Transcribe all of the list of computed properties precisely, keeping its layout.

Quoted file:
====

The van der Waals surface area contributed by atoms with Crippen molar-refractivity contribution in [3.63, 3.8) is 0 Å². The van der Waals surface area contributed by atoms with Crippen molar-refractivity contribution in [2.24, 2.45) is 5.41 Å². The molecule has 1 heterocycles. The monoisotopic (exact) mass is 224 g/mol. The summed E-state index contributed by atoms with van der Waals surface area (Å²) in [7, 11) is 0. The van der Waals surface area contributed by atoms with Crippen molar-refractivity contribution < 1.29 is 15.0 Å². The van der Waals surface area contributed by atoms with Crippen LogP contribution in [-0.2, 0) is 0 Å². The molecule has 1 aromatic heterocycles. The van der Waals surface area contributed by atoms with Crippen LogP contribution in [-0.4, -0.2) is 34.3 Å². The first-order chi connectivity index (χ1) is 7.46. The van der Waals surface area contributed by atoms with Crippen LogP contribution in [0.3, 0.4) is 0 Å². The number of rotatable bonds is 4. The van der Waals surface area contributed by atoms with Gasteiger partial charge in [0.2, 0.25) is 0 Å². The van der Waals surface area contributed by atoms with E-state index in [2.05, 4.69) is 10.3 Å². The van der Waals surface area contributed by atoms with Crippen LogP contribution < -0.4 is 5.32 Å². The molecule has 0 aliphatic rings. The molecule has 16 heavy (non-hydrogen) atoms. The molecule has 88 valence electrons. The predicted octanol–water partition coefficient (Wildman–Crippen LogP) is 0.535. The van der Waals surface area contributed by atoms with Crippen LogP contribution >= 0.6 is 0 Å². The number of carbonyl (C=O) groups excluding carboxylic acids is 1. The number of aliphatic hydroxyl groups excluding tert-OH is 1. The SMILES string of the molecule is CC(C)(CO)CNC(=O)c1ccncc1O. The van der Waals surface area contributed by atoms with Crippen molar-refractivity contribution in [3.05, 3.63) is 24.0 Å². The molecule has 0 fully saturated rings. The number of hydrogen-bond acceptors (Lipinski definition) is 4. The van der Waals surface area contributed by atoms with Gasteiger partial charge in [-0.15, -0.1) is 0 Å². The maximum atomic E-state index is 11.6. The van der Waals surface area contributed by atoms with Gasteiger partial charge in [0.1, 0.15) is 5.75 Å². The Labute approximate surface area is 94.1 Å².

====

The van der Waals surface area contributed by atoms with Crippen molar-refractivity contribution in [3.63, 3.8) is 0 Å². The van der Waals surface area contributed by atoms with Crippen molar-refractivity contribution in [2.24, 2.45) is 5.41 Å². The molecule has 1 heterocycles. The monoisotopic (exact) mass is 224 g/mol. The summed E-state index contributed by atoms with van der Waals surface area (Å²) in [7, 11) is 0. The van der Waals surface area contributed by atoms with Crippen molar-refractivity contribution < 1.29 is 15.0 Å². The van der Waals surface area contributed by atoms with Crippen LogP contribution in [-0.2, 0) is 0 Å². The molecule has 1 aromatic heterocycles. The van der Waals surface area contributed by atoms with Crippen LogP contribution in [-0.4, -0.2) is 34.3 Å². The first-order chi connectivity index (χ1) is 7.46. The van der Waals surface area contributed by atoms with Crippen LogP contribution in [0.3, 0.4) is 0 Å². The number of rotatable bonds is 4. The van der Waals surface area contributed by atoms with Gasteiger partial charge in [0.2, 0.25) is 0 Å². The van der Waals surface area contributed by atoms with E-state index in [2.05, 4.69) is 10.3 Å². The van der Waals surface area contributed by atoms with Crippen LogP contribution < -0.4 is 5.32 Å². The molecule has 0 aliphatic rings. The molecule has 16 heavy (non-hydrogen) atoms. The molecule has 88 valence electrons. The predicted octanol–water partition coefficient (Wildman–Crippen LogP) is 0.535. The van der Waals surface area contributed by atoms with Crippen LogP contribution >= 0.6 is 0 Å². The number of carbonyl (C=O) groups excluding carboxylic acids is 1. The number of aliphatic hydroxyl groups excluding tert-OH is 1. The SMILES string of the molecule is CC(C)(CO)CNC(=O)c1ccncc1O. The van der Waals surface area contributed by atoms with Crippen molar-refractivity contribution in [3.05, 3.63) is 24.0 Å². The molecule has 0 fully saturated rings. The number of hydrogen-bond acceptors (Lipinski definition) is 4. The van der Waals surface area contributed by atoms with Gasteiger partial charge in [-0.15, -0.1) is 0 Å². The maximum atomic E-state index is 11.6. The van der Waals surface area contributed by atoms with Gasteiger partial charge in [0.1, 0.15) is 5.75 Å². The Labute approximate surface area is 94.1 Å².